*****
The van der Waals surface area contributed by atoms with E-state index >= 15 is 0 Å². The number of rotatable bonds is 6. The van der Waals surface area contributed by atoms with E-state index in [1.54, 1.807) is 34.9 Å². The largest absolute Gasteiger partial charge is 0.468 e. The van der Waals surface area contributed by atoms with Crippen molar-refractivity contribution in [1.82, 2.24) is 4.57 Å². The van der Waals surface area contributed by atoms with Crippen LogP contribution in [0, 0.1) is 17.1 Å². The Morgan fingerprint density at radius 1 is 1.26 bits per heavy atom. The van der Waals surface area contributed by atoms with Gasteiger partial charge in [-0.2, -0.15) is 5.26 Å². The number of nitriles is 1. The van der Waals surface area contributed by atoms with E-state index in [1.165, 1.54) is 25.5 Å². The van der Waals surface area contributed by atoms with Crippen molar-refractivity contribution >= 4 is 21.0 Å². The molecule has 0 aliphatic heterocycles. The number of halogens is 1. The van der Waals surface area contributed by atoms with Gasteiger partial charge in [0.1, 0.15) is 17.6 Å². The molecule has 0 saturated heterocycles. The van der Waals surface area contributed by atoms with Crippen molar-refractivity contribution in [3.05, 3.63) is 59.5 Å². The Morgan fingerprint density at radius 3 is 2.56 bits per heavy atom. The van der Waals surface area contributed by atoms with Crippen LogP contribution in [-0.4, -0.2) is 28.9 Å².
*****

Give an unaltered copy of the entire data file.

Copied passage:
The van der Waals surface area contributed by atoms with E-state index >= 15 is 0 Å². The number of rotatable bonds is 6. The van der Waals surface area contributed by atoms with E-state index in [1.54, 1.807) is 34.9 Å². The largest absolute Gasteiger partial charge is 0.468 e. The van der Waals surface area contributed by atoms with Crippen molar-refractivity contribution in [1.82, 2.24) is 4.57 Å². The van der Waals surface area contributed by atoms with Crippen LogP contribution in [0, 0.1) is 17.1 Å². The Morgan fingerprint density at radius 1 is 1.26 bits per heavy atom. The van der Waals surface area contributed by atoms with Gasteiger partial charge in [-0.2, -0.15) is 5.26 Å². The number of nitriles is 1. The van der Waals surface area contributed by atoms with E-state index in [1.165, 1.54) is 25.5 Å². The van der Waals surface area contributed by atoms with Crippen molar-refractivity contribution >= 4 is 21.0 Å². The molecule has 0 aliphatic heterocycles. The number of halogens is 1. The van der Waals surface area contributed by atoms with Gasteiger partial charge in [0.1, 0.15) is 17.6 Å². The molecule has 0 saturated heterocycles. The van der Waals surface area contributed by atoms with Crippen molar-refractivity contribution in [3.05, 3.63) is 59.5 Å². The Morgan fingerprint density at radius 3 is 2.56 bits per heavy atom. The van der Waals surface area contributed by atoms with Crippen LogP contribution in [-0.4, -0.2) is 28.9 Å².